The Drug War We Can’t Stop Fighting

The Drug War We Can’t Stop Fighting

By Chief Joel F. Shults, Ed.D

Drug laws have been all over the map since the first federal legislation started regulating them. A 1912 international agreement obligated all participating nations to regulate opium traffic within their borders. The U.S. Congress passed the 1914 Harrison Narcotic Act to meet the treaty obligations. Intended to be a regulatory and taxing process, the act evolved into a prohibition in line with the evolution of other federal drug laws to follow.

According to the Federal Office of Justice Programs, “The law and its stringent application had little impact on opium use. Congress’ response in 1922 was to increase the maximum penalty for violating the law. The Marijuana Tax Act was passed in 1937, and it failed to curb marijuana use; penalties were increased. Antiamphetamine laws have also been enacted with similar results. Law enforcement has sought to reduce drug abuse by arresting users, pushers, and persons high up in drug trafficking networks. It has sought to interdict drugs at U.S. borders and curb the production of illegal drugs abroad. Although some of the efforts have apparently been temporarily effective, adjustments by drug networks soon bring the supply back to previous levels.” The Volstead Act, taking effect in 1920 prohibiting the manufacture and possession of alcohol was part of the wave of prohibition.

Current thinking about the drug problem varies from harsh penalties for fentanyl possession in Colorado to get out of jail free cards for drug offenses in Washington state. Marijuana has evolved from felony possession of low-quality weed in the 70s to the complete legalization of new highly potent marijuana in many states in recent years.

While these laws and policies fluctuate drug use has increased and overdose deaths exceed 100,000 a year. Drugged driving is part of the increase in car crash fatalities in recent years. The US border with Mexico is a political hot potato, but one thing that is not in dispute is that tons and tons of dangerous drugs are fueling the supply of cheap and deadly illegal drugs in the deluge of those crossing the border.

One of the theories in promoting legalized marijuana is that the illegal underground market for the drug would disappear once users found that they could walk up to a counter and buy it like a pack of cigarettes or a bottle of beer. The advantage of black-market marijuana is its price. Commercial marijuana is heavily taxed and regulated and requires real estate and operational costs, including security and cash handling.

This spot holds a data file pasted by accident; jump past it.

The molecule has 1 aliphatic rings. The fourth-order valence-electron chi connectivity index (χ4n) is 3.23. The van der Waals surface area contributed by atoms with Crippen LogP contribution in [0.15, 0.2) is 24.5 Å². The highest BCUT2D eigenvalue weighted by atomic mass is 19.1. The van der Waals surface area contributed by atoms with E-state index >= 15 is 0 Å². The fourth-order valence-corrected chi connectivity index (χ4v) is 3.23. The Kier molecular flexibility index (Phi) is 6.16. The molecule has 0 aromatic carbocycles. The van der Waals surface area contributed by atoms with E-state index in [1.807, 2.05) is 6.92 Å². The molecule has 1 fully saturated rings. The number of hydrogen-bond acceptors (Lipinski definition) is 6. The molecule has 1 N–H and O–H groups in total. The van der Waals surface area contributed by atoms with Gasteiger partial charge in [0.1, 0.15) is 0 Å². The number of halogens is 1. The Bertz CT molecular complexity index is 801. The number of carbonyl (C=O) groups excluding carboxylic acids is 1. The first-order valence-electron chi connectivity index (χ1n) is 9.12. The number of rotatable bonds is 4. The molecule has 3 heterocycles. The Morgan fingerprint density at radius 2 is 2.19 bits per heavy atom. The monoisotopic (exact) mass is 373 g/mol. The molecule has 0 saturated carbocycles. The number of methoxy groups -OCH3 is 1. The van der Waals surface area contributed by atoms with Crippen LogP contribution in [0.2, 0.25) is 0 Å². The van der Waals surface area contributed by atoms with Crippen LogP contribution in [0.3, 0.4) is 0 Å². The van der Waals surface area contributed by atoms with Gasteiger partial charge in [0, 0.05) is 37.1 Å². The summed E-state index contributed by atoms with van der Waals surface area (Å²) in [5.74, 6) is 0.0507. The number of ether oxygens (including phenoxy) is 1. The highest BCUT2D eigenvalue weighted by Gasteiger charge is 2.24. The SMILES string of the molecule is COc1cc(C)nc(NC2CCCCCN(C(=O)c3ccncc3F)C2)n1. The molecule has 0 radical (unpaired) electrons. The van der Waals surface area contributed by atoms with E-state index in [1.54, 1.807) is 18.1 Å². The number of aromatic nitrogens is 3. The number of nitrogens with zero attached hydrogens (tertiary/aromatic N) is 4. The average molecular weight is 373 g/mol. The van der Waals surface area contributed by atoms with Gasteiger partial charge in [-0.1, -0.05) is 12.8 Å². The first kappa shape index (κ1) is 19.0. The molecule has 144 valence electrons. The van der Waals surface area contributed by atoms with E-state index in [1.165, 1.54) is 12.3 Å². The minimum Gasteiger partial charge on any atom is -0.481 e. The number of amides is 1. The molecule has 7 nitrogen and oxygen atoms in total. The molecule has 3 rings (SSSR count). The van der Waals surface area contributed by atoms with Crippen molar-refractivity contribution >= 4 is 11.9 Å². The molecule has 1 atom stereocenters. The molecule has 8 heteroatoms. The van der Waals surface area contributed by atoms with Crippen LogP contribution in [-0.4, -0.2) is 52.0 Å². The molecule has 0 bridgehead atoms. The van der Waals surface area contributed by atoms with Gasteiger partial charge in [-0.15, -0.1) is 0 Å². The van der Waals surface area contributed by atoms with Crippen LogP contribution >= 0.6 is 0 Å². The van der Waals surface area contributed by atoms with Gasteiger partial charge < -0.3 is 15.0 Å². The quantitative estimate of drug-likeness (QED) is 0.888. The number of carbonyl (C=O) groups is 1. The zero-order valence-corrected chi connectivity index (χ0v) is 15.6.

One way that illicit marijuana marketers save money is by using government land to grow their product. This has caused multiple issues for foresters and those law enforcement entities whose jurisdiction is our state and national lands. A recent article in the Grand Junction, Colorado Daily Sentinel newspaper chronicles the devastating environmental effects of illegal grows on public land.

Safety concerns around illicit grows are for both law enforcement and civilians using the land recreationally. Grows have been known to be guarded by armed workers associated with criminal cartels, often accompanied by booby traps on perimeters of the operation.

Cutting of native trees and plants, application of herbicides, and diversion of water are considered more prosecutable as environmental crimes than the production of marijuana itself. In one investigation on land under the jurisdiction of the Bureau of Land Management which has its own criminal investigators, thousands of marijuana plants were discovered in just one of five grow sites. The Sentinel article reports that “BLM spokesman Eric Coulter said staff found pesticides, herbicides and rodenticides at the Rifle site, and about 2,100 trees and more than 3,800 shrubs were removed to make way for the grows. Soils were disturbed along with the area’s hydrology, and large amounts of solid waste were found, including trash and growing equipment supplies that included more than 47,000 feet of poly irrigation line.” The estimated value of the production on all five sites has an estimated street value of $7.5 million.

Mitigation costs at these remote and high elevation sites involved helicopter use to remove waste products. One site required an estimated $150,000 cost in cleanup, not to mention the costs of complex and technical investigation spanning several states, and agencies. Restitution is unlikely.

Inconsistency in legislation, enforcement, and public opinion regarding harmful drugs has emboldened those who profit from addiction and misery. The toll on our environment, our highways, and workplaces have not been resolved by the permissive soft touch of the law.